A half-hour later you’ve located the clipboard you knew you had somewhere. Such a great find and the clip is perfectly sound, solid, and Clippy. Is that a word? You are sure you can use that in the next story somewhere. OK. How about a pen? One that works would be great.
“Sheesh, none of these works in this cup,” you tell yourself.
Oh, right. Those are for dumping into the garbage. The can in the office is all recyclable, so you wander into the kitchen again to get rid of the pens. This clipboard idea is so brilliant. Now, you can go onto the east-facing deck in the sunshine – perfect for the early morning bird you are. The view of the football field is calming. It means you will never have another building straight across from you. Unless they tear down the school and demolish the football field.
So, what to write about? Sitting yourself down, you take a deep breath and count to three on the inhale. Then count to four on the exhale. Nope, that didn’t help. You open your eyes and grab two flat bankers’ boxes and fold them into useful cubes. You label them with ‘throw out in a month’ and the other ‘donate to the book sale’.
“Write,” says your muse. “You can do everything to make your office, your desk, your chair, and your surroundings aligned. That will not give you a story. Write. Do not stop to correct anything. Do not think about spelling errors or grammar corrections. Put streams of thought down, one-after-the-other.”
“That’s free-writing,” you tell your muse.
Your muse says, “Yes I know,” and pats you on the back. The muse whispers in your ear, “You can do it. You know you can. Your pile of crinkly, crunchy orbs proves it.”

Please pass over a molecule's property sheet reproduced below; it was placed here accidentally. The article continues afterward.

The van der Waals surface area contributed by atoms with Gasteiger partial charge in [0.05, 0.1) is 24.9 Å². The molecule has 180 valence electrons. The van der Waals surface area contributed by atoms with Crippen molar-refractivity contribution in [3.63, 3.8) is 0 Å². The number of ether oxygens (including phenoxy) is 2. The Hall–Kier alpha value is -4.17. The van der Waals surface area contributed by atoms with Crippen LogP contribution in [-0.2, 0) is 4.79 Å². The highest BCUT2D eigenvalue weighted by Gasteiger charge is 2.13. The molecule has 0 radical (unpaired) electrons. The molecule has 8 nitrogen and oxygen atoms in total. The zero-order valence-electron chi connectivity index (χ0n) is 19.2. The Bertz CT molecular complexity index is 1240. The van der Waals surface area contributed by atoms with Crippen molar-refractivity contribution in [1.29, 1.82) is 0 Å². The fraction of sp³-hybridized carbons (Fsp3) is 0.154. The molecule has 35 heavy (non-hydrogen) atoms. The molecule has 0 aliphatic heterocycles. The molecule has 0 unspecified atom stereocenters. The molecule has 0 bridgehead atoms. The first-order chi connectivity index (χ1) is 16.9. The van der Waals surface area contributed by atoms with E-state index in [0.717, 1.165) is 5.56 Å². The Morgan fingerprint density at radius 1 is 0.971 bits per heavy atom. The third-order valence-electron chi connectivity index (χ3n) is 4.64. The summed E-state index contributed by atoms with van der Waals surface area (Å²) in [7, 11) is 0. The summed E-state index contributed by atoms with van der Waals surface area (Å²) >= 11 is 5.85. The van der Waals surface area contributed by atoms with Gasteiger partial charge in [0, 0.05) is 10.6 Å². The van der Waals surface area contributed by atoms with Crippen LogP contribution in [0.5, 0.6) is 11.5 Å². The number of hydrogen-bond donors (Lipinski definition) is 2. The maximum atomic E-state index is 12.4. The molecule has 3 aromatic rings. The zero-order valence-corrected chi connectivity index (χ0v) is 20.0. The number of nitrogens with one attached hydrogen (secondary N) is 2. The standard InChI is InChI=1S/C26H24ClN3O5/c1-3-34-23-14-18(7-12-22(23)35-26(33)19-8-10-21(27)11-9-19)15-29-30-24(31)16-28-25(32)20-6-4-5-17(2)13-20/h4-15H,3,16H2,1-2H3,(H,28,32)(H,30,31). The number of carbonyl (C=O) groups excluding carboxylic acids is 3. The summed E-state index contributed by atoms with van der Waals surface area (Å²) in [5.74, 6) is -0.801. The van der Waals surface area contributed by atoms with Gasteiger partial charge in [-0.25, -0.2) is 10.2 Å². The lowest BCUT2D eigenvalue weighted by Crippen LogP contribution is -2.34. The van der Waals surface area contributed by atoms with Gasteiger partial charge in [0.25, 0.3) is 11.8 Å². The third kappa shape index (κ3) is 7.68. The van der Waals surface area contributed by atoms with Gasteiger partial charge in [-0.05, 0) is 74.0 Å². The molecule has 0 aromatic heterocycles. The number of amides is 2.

Typing as fast as the thoughts come to you, the muse gives you permission. Or is it yourself giving the permission – to write one word at a time? Type. Much easier to edit words than a blank piece of paper. You feel another pat on the back.
You get excited as the story practically writes itself. Sitting in front of the computer, and staring out the window, you type. You can hardly keep up. The words appear, one letter at a time until they make the opening scene:
NO she screamed. as the sodpsuds washed off yer skin and She crumpled. To the floor She heard silence nonone came running Isolation is always agood thing when you scream at the top of your lungs NO NOT YET
“OK Shrew. It’s your turn,” you wave your hand as you call the Shrew over.
The Shrew looks over your shoulder with an eagle eye and adjusts the piece. “Good thing you have me to help you.”
“NO!” You scream as you crumple to the floor of the shower. Curled in a ball, the gentle stream of warm water rains down; the soapsuds slide off your skin. You listen. Silence. No-one comes running. Isolation is a good thing when you scream at the top of your lungs.
“NO! NOT YET!”